A Battle Royal for Equality: An Analysis of Ralph Ellison’s “Battle Royal”
“Battle Royal” provides a realistic portrait of the difficulty of being a black person in a Country dominated by white men. Ellison uses several symbols in “Battle Royal” to illustrate the black struggle for equality. These symbols include the stripper, the flag tattoo on the stripper’s stomach, the blindfold, and the battle itself. The stripper is symbolic of the connection between women and black people in the eyes of white men, and her tattoo symbolizes the freedom that the black men want. The blindfold is symbolic of the narrator’s blindness to the actions of the white men, as well as the limitations binding black people, and most evidently, the battle royal symbolizes the black fight for equality. The stripper, as a symbol in “Battle Royal,” contributes to Ellison’s description of the struggle for equality. She is symbolic of how little choice both women and black people have in a world dominated by white males. Ellison writes, “Some threatened us if we looked and others if we did not” (Ellison 265). The black men are reprimanded for watching the stripper, which is not permitted during the time period, as well as for looking away from the stripper. This left the men with no feasible option and serves as a reminder to the blacks that the white men have control over the situation. The stripper also has virtually no choice because she must dance, though she does not want to, for the white and black men. Ellison writes of the stripper’s lack of enthusiasm: “As the dancer flung herself about with a detached expression on her face, the men began reaching out to touch her” (Ellison 265). She is also viewed by the white men in the same manner the black men are viewed: less than a person. This is shown by the narrator of the story observing the stripper’s reaction to being touched, chased, and lifted into the air by drunken white men: “I saw the terror and disgust in her...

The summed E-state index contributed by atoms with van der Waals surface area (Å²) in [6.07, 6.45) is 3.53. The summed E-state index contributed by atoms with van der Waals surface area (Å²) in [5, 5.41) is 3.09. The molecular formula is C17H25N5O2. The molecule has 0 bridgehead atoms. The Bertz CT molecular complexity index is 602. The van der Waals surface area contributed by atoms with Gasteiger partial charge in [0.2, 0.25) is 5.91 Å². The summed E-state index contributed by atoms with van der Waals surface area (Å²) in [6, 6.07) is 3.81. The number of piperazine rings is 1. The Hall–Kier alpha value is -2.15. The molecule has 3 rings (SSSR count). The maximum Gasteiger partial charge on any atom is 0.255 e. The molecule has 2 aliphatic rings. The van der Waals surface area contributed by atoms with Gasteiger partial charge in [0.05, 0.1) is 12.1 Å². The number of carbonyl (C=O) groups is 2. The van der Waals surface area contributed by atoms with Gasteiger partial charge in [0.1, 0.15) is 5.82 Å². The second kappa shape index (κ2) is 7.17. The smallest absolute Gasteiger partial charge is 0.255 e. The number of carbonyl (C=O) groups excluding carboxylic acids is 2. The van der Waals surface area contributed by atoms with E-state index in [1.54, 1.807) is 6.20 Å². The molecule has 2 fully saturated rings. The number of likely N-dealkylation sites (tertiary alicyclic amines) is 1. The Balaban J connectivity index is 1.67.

Cited: Ellison, Ralph. “Battle Royal.” The Bedford Introduction to Literature. Comp. Michael Meyer.
Boston: Bedford, 2005. 262-272.
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